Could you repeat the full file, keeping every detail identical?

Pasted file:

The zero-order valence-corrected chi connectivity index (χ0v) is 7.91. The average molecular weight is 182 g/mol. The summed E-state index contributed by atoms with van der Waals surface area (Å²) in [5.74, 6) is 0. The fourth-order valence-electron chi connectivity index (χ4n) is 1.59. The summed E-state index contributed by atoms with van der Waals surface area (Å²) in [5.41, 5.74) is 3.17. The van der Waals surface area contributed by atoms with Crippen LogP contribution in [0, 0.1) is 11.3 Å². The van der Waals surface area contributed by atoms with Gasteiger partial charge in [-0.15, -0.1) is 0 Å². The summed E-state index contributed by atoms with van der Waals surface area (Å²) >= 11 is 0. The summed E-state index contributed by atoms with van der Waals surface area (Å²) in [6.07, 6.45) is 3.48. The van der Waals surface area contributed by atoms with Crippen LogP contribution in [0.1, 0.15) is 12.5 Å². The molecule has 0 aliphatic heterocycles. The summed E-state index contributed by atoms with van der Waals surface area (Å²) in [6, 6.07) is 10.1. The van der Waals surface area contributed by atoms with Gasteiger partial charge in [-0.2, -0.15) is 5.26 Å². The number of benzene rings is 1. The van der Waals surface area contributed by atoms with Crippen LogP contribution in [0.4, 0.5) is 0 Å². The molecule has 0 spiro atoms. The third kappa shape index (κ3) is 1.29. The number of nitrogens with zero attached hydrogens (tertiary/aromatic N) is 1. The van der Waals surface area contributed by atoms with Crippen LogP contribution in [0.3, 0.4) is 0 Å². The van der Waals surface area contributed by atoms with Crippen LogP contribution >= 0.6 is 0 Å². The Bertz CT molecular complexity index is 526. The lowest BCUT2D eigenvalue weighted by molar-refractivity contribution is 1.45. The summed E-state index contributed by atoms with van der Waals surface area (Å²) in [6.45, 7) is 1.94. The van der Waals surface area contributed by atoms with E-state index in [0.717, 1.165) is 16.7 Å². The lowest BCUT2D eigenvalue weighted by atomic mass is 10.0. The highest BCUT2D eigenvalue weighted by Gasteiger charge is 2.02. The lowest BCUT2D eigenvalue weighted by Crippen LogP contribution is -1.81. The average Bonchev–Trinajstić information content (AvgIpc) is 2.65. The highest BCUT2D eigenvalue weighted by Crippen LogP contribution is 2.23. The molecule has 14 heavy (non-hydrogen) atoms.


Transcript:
The zero-order valence-corrected chi connectivity index (χ0v) is 7.91. The average molecular weight is 182 g/mol. The summed E-state index contributed by atoms with van der Waals surface area (Å²) in [5.74, 6) is 0. The fourth-order valence-electron chi connectivity index (χ4n) is 1.59. The summed E-state index contributed by atoms with van der Waals surface area (Å²) in [5.41, 5.74) is 3.17. The van der Waals surface area contributed by atoms with Crippen LogP contribution in [0, 0.1) is 11.3 Å². The van der Waals surface area contributed by atoms with Gasteiger partial charge in [-0.15, -0.1) is 0 Å². The summed E-state index contributed by atoms with van der Waals surface area (Å²) >= 11 is 0. The summed E-state index contributed by atoms with van der Waals surface area (Å²) in [6.07, 6.45) is 3.48. The van der Waals surface area contributed by atoms with Crippen LogP contribution in [0.1, 0.15) is 12.5 Å². The molecule has 0 aliphatic heterocycles. The summed E-state index contributed by atoms with van der Waals surface area (Å²) in [6, 6.07) is 10.1. The van der Waals surface area contributed by atoms with Gasteiger partial charge in [-0.2, -0.15) is 5.26 Å². The number of benzene rings is 1. The van der Waals surface area contributed by atoms with Crippen LogP contribution in [0.4, 0.5) is 0 Å². The molecule has 0 spiro atoms. The third kappa shape index (κ3) is 1.29. The number of nitrogens with zero attached hydrogens (tertiary/aromatic N) is 1. The van der Waals surface area contributed by atoms with Crippen LogP contribution in [0.3, 0.4) is 0 Å². The van der Waals surface area contributed by atoms with Crippen LogP contribution >= 0.6 is 0 Å². The Bertz CT molecular complexity index is 526. The lowest BCUT2D eigenvalue weighted by molar-refractivity contribution is 1.45. The summed E-state index contributed by atoms with van der Waals surface area (Å²) in [6.45, 7) is 1.94. The van der Waals surface area contributed by atoms with E-state index in [0.717, 1.165) is 16.7 Å². The lowest BCUT2D eigenvalue weighted by atomic mass is 10.0. The highest BCUT2D eigenvalue weighted by Gasteiger charge is 2.02. The lowest BCUT2D eigenvalue weighted by Crippen LogP contribution is -1.81. The average Bonchev–Trinajstić information content (AvgIpc) is 2.65. The highest BCUT2D eigenvalue weighted by Crippen LogP contribution is 2.23. The molecule has 14 heavy (non-hydrogen) atoms.